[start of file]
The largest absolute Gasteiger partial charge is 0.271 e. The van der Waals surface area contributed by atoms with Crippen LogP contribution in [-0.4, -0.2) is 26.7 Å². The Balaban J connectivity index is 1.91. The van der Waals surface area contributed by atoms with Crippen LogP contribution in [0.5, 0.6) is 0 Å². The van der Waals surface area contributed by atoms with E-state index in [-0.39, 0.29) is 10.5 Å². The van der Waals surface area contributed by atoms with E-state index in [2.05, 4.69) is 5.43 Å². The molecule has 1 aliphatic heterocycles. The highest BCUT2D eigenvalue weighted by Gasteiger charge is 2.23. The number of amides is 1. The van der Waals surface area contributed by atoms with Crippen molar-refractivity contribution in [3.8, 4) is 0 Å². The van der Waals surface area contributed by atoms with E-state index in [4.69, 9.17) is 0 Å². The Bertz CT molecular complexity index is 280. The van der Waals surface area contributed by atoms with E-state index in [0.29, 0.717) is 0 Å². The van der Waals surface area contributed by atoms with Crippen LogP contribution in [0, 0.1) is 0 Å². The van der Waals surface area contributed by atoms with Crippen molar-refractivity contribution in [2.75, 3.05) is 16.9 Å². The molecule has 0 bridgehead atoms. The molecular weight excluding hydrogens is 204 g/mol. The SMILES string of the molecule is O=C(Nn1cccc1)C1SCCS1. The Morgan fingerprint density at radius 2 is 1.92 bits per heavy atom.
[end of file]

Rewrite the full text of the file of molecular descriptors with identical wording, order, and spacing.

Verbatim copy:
The largest absolute Gasteiger partial charge is 0.271 e. The van der Waals surface area contributed by atoms with Crippen LogP contribution in [-0.4, -0.2) is 26.7 Å². The Balaban J connectivity index is 1.91. The van der Waals surface area contributed by atoms with Crippen LogP contribution in [0.5, 0.6) is 0 Å². The van der Waals surface area contributed by atoms with E-state index in [-0.39, 0.29) is 10.5 Å². The van der Waals surface area contributed by atoms with E-state index in [2.05, 4.69) is 5.43 Å². The molecule has 1 aliphatic heterocycles. The highest BCUT2D eigenvalue weighted by Gasteiger charge is 2.23. The number of amides is 1. The van der Waals surface area contributed by atoms with Crippen molar-refractivity contribution in [3.8, 4) is 0 Å². The van der Waals surface area contributed by atoms with E-state index in [4.69, 9.17) is 0 Å². The Bertz CT molecular complexity index is 280. The van der Waals surface area contributed by atoms with E-state index in [0.29, 0.717) is 0 Å². The van der Waals surface area contributed by atoms with Crippen LogP contribution in [0, 0.1) is 0 Å². The van der Waals surface area contributed by atoms with Crippen molar-refractivity contribution in [2.75, 3.05) is 16.9 Å². The molecule has 0 bridgehead atoms. The molecular weight excluding hydrogens is 204 g/mol. The SMILES string of the molecule is O=C(Nn1cccc1)C1SCCS1. The Morgan fingerprint density at radius 2 is 1.92 bits per heavy atom.